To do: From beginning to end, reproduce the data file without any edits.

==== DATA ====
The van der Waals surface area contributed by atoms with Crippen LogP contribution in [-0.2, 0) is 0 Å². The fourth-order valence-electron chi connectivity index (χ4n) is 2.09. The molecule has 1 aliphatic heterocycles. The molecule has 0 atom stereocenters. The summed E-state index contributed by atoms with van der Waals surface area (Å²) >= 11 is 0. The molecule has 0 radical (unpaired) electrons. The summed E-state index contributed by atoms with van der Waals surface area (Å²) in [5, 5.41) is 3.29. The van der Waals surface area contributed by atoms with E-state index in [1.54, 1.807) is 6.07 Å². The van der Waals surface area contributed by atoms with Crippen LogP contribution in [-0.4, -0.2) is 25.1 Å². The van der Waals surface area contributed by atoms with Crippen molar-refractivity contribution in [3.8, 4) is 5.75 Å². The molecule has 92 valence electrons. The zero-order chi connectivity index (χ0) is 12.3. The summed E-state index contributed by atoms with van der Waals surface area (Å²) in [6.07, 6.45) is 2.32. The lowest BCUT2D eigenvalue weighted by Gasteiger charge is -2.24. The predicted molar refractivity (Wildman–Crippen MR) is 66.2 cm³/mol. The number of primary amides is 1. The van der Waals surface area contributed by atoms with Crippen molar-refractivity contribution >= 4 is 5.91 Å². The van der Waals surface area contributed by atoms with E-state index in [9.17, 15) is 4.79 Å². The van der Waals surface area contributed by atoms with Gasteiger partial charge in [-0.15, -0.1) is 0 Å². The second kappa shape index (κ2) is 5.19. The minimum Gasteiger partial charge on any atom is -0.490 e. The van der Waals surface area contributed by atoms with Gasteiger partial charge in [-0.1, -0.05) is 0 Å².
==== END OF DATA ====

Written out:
The van der Waals surface area contributed by atoms with Crippen LogP contribution in [-0.2, 0) is 0 Å². The fourth-order valence-electron chi connectivity index (χ4n) is 2.09. The molecule has 1 aliphatic heterocycles. The molecule has 0 atom stereocenters. The summed E-state index contributed by atoms with van der Waals surface area (Å²) >= 11 is 0. The molecule has 0 radical (unpaired) electrons. The summed E-state index contributed by atoms with van der Waals surface area (Å²) in [5, 5.41) is 3.29. The van der Waals surface area contributed by atoms with E-state index in [1.54, 1.807) is 6.07 Å². The van der Waals surface area contributed by atoms with Crippen LogP contribution in [-0.4, -0.2) is 25.1 Å². The van der Waals surface area contributed by atoms with Crippen molar-refractivity contribution in [3.8, 4) is 5.75 Å². The molecule has 92 valence electrons. The zero-order chi connectivity index (χ0) is 12.3. The summed E-state index contributed by atoms with van der Waals surface area (Å²) in [6.07, 6.45) is 2.32. The lowest BCUT2D eigenvalue weighted by Gasteiger charge is -2.24. The predicted molar refractivity (Wildman–Crippen MR) is 66.2 cm³/mol. The number of primary amides is 1. The van der Waals surface area contributed by atoms with Crippen molar-refractivity contribution >= 4 is 5.91 Å². The van der Waals surface area contributed by atoms with E-state index in [9.17, 15) is 4.79 Å². The van der Waals surface area contributed by atoms with Gasteiger partial charge in [-0.15, -0.1) is 0 Å². The second kappa shape index (κ2) is 5.19. The minimum Gasteiger partial charge on any atom is -0.490 e. The van der Waals surface area contributed by atoms with Gasteiger partial charge in [-0.1, -0.05) is 0 Å².